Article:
By making it more about the family being together than about the food,
it seemed to help.
--
Children won't care how much you know until they know how much you care

  #6  
Old May 10th 05, 09:06 PM
Robyn Kozierok
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Default

In article ,
Karen G wrote:

You mentioned that your son
is getting social involvement at preschool, but I feel that family
involvement is uniquely different.


Oh, sure, I didn't mean to suggest that *all* of his social involvement
happens at preschool, but that because they eat a communal meal together
(served "family style", not lunchboxes from home) they get age-appropriate
practice in the niceties of eating a meal with others ("please pass...",
"excuse me", etc...)

I think he does get a lot of social interaction with the rest of us at
various times, just not at the dinner table.

--Robyn
..

  #7  
Old May 10th 05, 11:19 PM
Penny Gaines
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Default

Karen G wrote:

We do expect our children to stay at the table with us for a little
while when they are done eating.**For*a*long*time*our*evening*meals*were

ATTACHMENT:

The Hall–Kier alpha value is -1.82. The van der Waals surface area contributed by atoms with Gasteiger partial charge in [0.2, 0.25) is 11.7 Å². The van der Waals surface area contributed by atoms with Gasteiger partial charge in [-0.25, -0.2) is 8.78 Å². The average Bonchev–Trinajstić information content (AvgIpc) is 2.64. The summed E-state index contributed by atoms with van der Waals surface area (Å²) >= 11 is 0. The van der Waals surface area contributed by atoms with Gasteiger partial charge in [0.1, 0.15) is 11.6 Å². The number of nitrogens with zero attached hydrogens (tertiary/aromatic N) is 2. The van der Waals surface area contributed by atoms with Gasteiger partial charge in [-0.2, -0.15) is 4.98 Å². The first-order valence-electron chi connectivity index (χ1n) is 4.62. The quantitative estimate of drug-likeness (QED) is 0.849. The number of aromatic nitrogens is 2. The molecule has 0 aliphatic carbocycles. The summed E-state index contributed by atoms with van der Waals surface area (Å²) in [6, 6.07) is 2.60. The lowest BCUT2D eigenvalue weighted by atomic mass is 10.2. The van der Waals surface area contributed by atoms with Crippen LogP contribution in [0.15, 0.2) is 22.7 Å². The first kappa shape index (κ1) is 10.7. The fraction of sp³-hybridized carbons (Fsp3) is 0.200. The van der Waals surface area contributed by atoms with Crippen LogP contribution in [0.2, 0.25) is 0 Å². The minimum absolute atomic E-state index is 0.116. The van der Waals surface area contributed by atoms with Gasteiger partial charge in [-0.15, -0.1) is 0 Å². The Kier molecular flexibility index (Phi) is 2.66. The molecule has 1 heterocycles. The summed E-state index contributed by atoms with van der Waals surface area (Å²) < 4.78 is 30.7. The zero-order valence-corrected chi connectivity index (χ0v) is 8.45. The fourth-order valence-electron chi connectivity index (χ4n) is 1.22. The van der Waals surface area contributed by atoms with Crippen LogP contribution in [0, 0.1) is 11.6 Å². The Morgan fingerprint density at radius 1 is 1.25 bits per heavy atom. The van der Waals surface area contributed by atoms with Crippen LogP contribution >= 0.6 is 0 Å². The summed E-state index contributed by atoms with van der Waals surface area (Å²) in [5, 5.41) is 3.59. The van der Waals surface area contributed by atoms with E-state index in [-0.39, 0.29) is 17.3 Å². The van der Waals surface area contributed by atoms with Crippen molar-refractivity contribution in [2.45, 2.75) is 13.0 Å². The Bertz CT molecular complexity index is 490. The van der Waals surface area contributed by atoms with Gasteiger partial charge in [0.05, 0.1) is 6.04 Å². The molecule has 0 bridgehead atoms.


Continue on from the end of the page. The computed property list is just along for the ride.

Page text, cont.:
quite unpleasant because we (my husband and I) didn't really have
anything better to do that critique their manners.**My*husband*came*up
with an evening conversation plan that has helped all of us enjoy the
time whether we are eating or not.**Everyone*actually*looks*forward*to
dinner because we get to share.


This really helps in our family as well: we don't neccessaily insist on
anyone making conversation, but if one kid is saying they aren't hungry,
and hence don't want to come to the meal table, we tell them it is their
job to make polite conversation. Depending on which kid, they may then eat
something.

--
Penny Gaines
UK mum to three

  #8  
Old May 10th 05, 11:36 PM
Kevin Karplus
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Default

On 2005-05-10, Nikki wrote:
I do have a rule that once you leave, your meal is over.